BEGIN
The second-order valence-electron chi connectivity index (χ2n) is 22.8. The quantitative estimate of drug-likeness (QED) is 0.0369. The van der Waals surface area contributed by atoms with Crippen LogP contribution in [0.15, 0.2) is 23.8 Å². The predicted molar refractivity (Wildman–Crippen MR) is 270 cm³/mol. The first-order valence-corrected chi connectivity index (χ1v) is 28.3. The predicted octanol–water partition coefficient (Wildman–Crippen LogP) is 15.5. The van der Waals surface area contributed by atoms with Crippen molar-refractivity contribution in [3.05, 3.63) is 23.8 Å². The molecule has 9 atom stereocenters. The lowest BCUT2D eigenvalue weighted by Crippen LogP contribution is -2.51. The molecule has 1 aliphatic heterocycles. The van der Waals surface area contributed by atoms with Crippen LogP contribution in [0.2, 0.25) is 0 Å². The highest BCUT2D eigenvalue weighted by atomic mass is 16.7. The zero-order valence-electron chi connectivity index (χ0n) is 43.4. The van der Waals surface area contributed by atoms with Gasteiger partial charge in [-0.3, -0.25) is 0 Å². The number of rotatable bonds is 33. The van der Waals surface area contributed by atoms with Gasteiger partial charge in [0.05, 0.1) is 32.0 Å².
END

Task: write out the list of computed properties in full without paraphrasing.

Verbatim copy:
The second-order valence-electron chi connectivity index (χ2n) is 22.8. The quantitative estimate of drug-likeness (QED) is 0.0369. The van der Waals surface area contributed by atoms with Crippen LogP contribution in [0.15, 0.2) is 23.8 Å². The predicted molar refractivity (Wildman–Crippen MR) is 270 cm³/mol. The first-order valence-corrected chi connectivity index (χ1v) is 28.3. The predicted octanol–water partition coefficient (Wildman–Crippen LogP) is 15.5. The van der Waals surface area contributed by atoms with Crippen molar-refractivity contribution in [3.05, 3.63) is 23.8 Å². The molecule has 9 atom stereocenters. The lowest BCUT2D eigenvalue weighted by Crippen LogP contribution is -2.51. The molecule has 1 aliphatic heterocycles. The van der Waals surface area contributed by atoms with Crippen LogP contribution in [0.2, 0.25) is 0 Å². The highest BCUT2D eigenvalue weighted by atomic mass is 16.7. The zero-order valence-electron chi connectivity index (χ0n) is 43.4. The van der Waals surface area contributed by atoms with Gasteiger partial charge in [-0.3, -0.25) is 0 Å². The number of rotatable bonds is 33. The van der Waals surface area contributed by atoms with Gasteiger partial charge in [0.05, 0.1) is 32.0 Å².